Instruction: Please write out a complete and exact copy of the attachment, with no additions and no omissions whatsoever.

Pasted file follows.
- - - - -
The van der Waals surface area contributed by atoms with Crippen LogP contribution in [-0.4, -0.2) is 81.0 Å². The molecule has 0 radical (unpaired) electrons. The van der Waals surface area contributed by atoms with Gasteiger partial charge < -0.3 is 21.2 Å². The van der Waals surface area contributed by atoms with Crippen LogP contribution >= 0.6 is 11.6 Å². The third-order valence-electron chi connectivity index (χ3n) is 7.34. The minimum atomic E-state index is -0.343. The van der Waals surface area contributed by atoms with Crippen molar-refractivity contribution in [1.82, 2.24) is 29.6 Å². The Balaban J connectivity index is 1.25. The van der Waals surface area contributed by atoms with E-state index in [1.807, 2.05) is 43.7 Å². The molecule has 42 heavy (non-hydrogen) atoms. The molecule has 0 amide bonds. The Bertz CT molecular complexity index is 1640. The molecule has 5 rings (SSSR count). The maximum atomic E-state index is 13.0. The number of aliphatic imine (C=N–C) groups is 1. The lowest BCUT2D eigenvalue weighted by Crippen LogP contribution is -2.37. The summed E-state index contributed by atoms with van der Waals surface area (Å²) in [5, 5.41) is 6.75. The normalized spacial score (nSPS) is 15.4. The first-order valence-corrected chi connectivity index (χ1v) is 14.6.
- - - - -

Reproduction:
The van der Waals surface area contributed by atoms with Crippen LogP contribution in [-0.4, -0.2) is 81.0 Å². The molecule has 0 radical (unpaired) electrons. The van der Waals surface area contributed by atoms with Gasteiger partial charge < -0.3 is 21.2 Å². The van der Waals surface area contributed by atoms with Crippen LogP contribution >= 0.6 is 11.6 Å². The third-order valence-electron chi connectivity index (χ3n) is 7.34. The minimum atomic E-state index is -0.343. The van der Waals surface area contributed by atoms with Crippen molar-refractivity contribution in [1.82, 2.24) is 29.6 Å². The Balaban J connectivity index is 1.25. The van der Waals surface area contributed by atoms with E-state index in [1.807, 2.05) is 43.7 Å². The molecule has 42 heavy (non-hydrogen) atoms. The molecule has 0 amide bonds. The Bertz CT molecular complexity index is 1640. The molecule has 5 rings (SSSR count). The maximum atomic E-state index is 13.0. The number of aliphatic imine (C=N–C) groups is 1. The lowest BCUT2D eigenvalue weighted by Crippen LogP contribution is -2.37. The summed E-state index contributed by atoms with van der Waals surface area (Å²) in [5, 5.41) is 6.75. The normalized spacial score (nSPS) is 15.4. The first-order valence-corrected chi connectivity index (χ1v) is 14.6.